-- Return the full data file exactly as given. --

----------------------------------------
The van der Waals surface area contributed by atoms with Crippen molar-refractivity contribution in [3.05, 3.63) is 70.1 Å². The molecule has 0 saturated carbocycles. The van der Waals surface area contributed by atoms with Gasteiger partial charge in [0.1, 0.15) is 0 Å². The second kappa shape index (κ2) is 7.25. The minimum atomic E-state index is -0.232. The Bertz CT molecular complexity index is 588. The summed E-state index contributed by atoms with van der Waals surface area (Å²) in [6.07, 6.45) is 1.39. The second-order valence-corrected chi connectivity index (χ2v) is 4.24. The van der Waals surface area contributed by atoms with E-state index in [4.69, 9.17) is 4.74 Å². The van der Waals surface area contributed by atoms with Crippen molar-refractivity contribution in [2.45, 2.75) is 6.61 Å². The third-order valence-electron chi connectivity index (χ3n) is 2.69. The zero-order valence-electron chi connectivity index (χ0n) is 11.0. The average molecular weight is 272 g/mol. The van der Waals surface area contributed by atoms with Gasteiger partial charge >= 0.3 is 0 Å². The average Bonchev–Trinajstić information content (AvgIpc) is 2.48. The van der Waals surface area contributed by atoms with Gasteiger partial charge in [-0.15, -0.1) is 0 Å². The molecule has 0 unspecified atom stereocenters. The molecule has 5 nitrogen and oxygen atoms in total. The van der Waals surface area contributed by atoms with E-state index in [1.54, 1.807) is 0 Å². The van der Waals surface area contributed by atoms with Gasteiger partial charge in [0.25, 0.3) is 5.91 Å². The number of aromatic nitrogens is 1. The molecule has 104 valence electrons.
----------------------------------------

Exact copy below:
The van der Waals surface area contributed by atoms with Crippen molar-refractivity contribution in [3.05, 3.63) is 70.1 Å². The molecule has 0 saturated carbocycles. The van der Waals surface area contributed by atoms with Gasteiger partial charge in [0.1, 0.15) is 0 Å². The second kappa shape index (κ2) is 7.25. The minimum atomic E-state index is -0.232. The Bertz CT molecular complexity index is 588. The summed E-state index contributed by atoms with van der Waals surface area (Å²) in [6.07, 6.45) is 1.39. The second-order valence-corrected chi connectivity index (χ2v) is 4.24. The van der Waals surface area contributed by atoms with E-state index in [4.69, 9.17) is 4.74 Å². The van der Waals surface area contributed by atoms with Crippen molar-refractivity contribution in [2.45, 2.75) is 6.61 Å². The third-order valence-electron chi connectivity index (χ3n) is 2.69. The zero-order valence-electron chi connectivity index (χ0n) is 11.0. The average molecular weight is 272 g/mol. The van der Waals surface area contributed by atoms with Gasteiger partial charge >= 0.3 is 0 Å². The average Bonchev–Trinajstić information content (AvgIpc) is 2.48. The van der Waals surface area contributed by atoms with Gasteiger partial charge in [-0.15, -0.1) is 0 Å². The molecule has 0 unspecified atom stereocenters. The molecule has 5 nitrogen and oxygen atoms in total. The van der Waals surface area contributed by atoms with E-state index in [1.54, 1.807) is 0 Å². The van der Waals surface area contributed by atoms with Gasteiger partial charge in [0.25, 0.3) is 5.91 Å². The number of aromatic nitrogens is 1. The molecule has 104 valence electrons.